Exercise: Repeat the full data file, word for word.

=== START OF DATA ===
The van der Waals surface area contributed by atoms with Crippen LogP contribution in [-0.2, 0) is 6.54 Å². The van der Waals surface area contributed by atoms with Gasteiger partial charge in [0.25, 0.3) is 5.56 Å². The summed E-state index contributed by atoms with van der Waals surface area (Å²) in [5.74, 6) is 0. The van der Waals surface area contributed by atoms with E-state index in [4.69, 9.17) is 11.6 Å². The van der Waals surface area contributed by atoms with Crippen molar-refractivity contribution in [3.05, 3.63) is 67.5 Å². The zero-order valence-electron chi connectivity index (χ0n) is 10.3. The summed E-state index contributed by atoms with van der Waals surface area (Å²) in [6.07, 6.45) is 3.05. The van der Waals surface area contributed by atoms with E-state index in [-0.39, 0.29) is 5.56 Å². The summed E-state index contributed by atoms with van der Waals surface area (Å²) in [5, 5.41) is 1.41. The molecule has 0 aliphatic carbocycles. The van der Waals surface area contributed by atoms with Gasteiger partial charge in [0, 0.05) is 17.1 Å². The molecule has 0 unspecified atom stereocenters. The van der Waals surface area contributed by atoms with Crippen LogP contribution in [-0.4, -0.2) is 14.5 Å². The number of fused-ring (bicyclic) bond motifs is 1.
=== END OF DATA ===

The van der Waals surface area contributed by atoms with Crippen LogP contribution in [-0.2, 0) is 6.54 Å². The van der Waals surface area contributed by atoms with Gasteiger partial charge in [0.25, 0.3) is 5.56 Å². The summed E-state index contributed by atoms with van der Waals surface area (Å²) in [5.74, 6) is 0. The van der Waals surface area contributed by atoms with E-state index in [4.69, 9.17) is 11.6 Å². The van der Waals surface area contributed by atoms with Crippen molar-refractivity contribution in [3.05, 3.63) is 67.5 Å². The zero-order valence-electron chi connectivity index (χ0n) is 10.3. The summed E-state index contributed by atoms with van der Waals surface area (Å²) in [6.07, 6.45) is 3.05. The van der Waals surface area contributed by atoms with E-state index in [-0.39, 0.29) is 5.56 Å². The summed E-state index contributed by atoms with van der Waals surface area (Å²) in [5, 5.41) is 1.41. The molecule has 0 aliphatic carbocycles. The van der Waals surface area contributed by atoms with Gasteiger partial charge in [0, 0.05) is 17.1 Å². The molecule has 0 unspecified atom stereocenters. The van der Waals surface area contributed by atoms with Crippen LogP contribution in [-0.4, -0.2) is 14.5 Å². The number of fused-ring (bicyclic) bond motifs is 1.